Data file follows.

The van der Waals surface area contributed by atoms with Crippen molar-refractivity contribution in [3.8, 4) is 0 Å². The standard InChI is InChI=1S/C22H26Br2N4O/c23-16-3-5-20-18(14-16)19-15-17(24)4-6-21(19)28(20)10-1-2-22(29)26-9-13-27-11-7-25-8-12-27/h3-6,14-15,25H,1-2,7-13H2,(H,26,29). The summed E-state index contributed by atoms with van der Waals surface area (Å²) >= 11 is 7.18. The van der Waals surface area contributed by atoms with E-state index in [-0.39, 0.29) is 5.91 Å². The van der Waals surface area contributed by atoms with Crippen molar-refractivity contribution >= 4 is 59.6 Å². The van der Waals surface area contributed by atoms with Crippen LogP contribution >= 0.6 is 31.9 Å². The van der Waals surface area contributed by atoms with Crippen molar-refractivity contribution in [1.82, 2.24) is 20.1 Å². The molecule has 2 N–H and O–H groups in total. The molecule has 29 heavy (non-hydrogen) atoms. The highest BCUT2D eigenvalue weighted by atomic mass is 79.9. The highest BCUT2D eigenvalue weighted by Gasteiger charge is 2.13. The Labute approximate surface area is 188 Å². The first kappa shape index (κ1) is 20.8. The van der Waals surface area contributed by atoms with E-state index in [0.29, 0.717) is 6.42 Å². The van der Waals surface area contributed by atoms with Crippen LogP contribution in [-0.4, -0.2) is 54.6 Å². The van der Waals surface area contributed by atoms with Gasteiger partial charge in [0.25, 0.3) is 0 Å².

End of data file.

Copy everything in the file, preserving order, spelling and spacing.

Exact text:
The van der Waals surface area contributed by atoms with Crippen molar-refractivity contribution in [3.8, 4) is 0 Å². The standard InChI is InChI=1S/C22H26Br2N4O/c23-16-3-5-20-18(14-16)19-15-17(24)4-6-21(19)28(20)10-1-2-22(29)26-9-13-27-11-7-25-8-12-27/h3-6,14-15,25H,1-2,7-13H2,(H,26,29). The summed E-state index contributed by atoms with van der Waals surface area (Å²) >= 11 is 7.18. The van der Waals surface area contributed by atoms with E-state index in [-0.39, 0.29) is 5.91 Å². The van der Waals surface area contributed by atoms with Crippen molar-refractivity contribution >= 4 is 59.6 Å². The van der Waals surface area contributed by atoms with Crippen LogP contribution >= 0.6 is 31.9 Å². The van der Waals surface area contributed by atoms with Crippen molar-refractivity contribution in [1.82, 2.24) is 20.1 Å². The molecule has 2 N–H and O–H groups in total. The molecule has 29 heavy (non-hydrogen) atoms. The highest BCUT2D eigenvalue weighted by atomic mass is 79.9. The highest BCUT2D eigenvalue weighted by Gasteiger charge is 2.13. The Labute approximate surface area is 188 Å². The first kappa shape index (κ1) is 20.8. The van der Waals surface area contributed by atoms with E-state index in [0.29, 0.717) is 6.42 Å². The van der Waals surface area contributed by atoms with Crippen LogP contribution in [-0.4, -0.2) is 54.6 Å². The van der Waals surface area contributed by atoms with Gasteiger partial charge in [0.25, 0.3) is 0 Å².